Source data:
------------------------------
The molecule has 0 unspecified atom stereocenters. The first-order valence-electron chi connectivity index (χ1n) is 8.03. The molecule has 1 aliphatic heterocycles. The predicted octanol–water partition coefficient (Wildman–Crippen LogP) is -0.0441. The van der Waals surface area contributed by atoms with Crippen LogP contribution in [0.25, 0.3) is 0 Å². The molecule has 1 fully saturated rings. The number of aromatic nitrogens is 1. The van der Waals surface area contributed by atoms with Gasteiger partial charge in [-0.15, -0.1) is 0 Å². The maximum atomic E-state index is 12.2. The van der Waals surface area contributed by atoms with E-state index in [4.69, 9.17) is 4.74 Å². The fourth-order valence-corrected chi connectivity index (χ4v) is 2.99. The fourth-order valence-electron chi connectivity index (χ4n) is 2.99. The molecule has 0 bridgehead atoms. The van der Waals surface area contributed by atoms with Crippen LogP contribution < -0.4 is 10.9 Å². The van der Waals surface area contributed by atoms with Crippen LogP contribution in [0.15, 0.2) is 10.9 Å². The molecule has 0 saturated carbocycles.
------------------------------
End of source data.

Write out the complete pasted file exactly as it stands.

The molecule has 0 unspecified atom stereocenters. The first-order valence-electron chi connectivity index (χ1n) is 8.03. The molecule has 1 aliphatic heterocycles. The predicted octanol–water partition coefficient (Wildman–Crippen LogP) is -0.0441. The van der Waals surface area contributed by atoms with Crippen LogP contribution in [0.25, 0.3) is 0 Å². The molecule has 1 fully saturated rings. The number of aromatic nitrogens is 1. The van der Waals surface area contributed by atoms with Gasteiger partial charge in [-0.15, -0.1) is 0 Å². The maximum atomic E-state index is 12.2. The van der Waals surface area contributed by atoms with E-state index in [4.69, 9.17) is 4.74 Å². The fourth-order valence-corrected chi connectivity index (χ4v) is 2.99. The fourth-order valence-electron chi connectivity index (χ4n) is 2.99. The molecule has 0 bridgehead atoms. The van der Waals surface area contributed by atoms with Crippen LogP contribution < -0.4 is 10.9 Å². The van der Waals surface area contributed by atoms with Crippen LogP contribution in [0.15, 0.2) is 10.9 Å². The molecule has 0 saturated carbocycles.